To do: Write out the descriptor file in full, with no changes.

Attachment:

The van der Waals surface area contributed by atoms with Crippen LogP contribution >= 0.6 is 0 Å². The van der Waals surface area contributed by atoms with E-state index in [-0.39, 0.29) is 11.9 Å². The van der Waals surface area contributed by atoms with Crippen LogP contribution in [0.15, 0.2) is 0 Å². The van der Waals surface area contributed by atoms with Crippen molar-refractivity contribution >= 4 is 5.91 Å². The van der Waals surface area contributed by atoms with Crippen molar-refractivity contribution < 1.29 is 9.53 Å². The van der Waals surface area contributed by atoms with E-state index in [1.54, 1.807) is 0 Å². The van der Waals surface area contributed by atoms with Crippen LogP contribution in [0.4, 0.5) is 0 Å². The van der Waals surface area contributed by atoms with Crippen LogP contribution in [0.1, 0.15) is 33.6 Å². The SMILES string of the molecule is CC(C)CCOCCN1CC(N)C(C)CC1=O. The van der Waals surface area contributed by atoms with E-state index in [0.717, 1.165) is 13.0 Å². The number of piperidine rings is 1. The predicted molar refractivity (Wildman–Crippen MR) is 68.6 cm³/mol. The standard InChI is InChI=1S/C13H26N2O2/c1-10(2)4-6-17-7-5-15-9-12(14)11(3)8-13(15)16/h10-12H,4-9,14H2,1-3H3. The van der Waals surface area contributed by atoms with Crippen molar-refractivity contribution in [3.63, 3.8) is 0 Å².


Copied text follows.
The van der Waals surface area contributed by atoms with Crippen LogP contribution >= 0.6 is 0 Å². The van der Waals surface area contributed by atoms with E-state index in [-0.39, 0.29) is 11.9 Å². The van der Waals surface area contributed by atoms with Crippen LogP contribution in [0.15, 0.2) is 0 Å². The van der Waals surface area contributed by atoms with Crippen molar-refractivity contribution >= 4 is 5.91 Å². The van der Waals surface area contributed by atoms with Crippen molar-refractivity contribution < 1.29 is 9.53 Å². The van der Waals surface area contributed by atoms with E-state index in [1.54, 1.807) is 0 Å². The van der Waals surface area contributed by atoms with Crippen LogP contribution in [0.4, 0.5) is 0 Å². The van der Waals surface area contributed by atoms with Crippen LogP contribution in [0.1, 0.15) is 33.6 Å². The SMILES string of the molecule is CC(C)CCOCCN1CC(N)C(C)CC1=O. The van der Waals surface area contributed by atoms with E-state index in [0.717, 1.165) is 13.0 Å². The number of piperidine rings is 1. The predicted molar refractivity (Wildman–Crippen MR) is 68.6 cm³/mol. The standard InChI is InChI=1S/C13H26N2O2/c1-10(2)4-6-17-7-5-15-9-12(14)11(3)8-13(15)16/h10-12H,4-9,14H2,1-3H3. The van der Waals surface area contributed by atoms with Crippen molar-refractivity contribution in [3.63, 3.8) is 0 Å².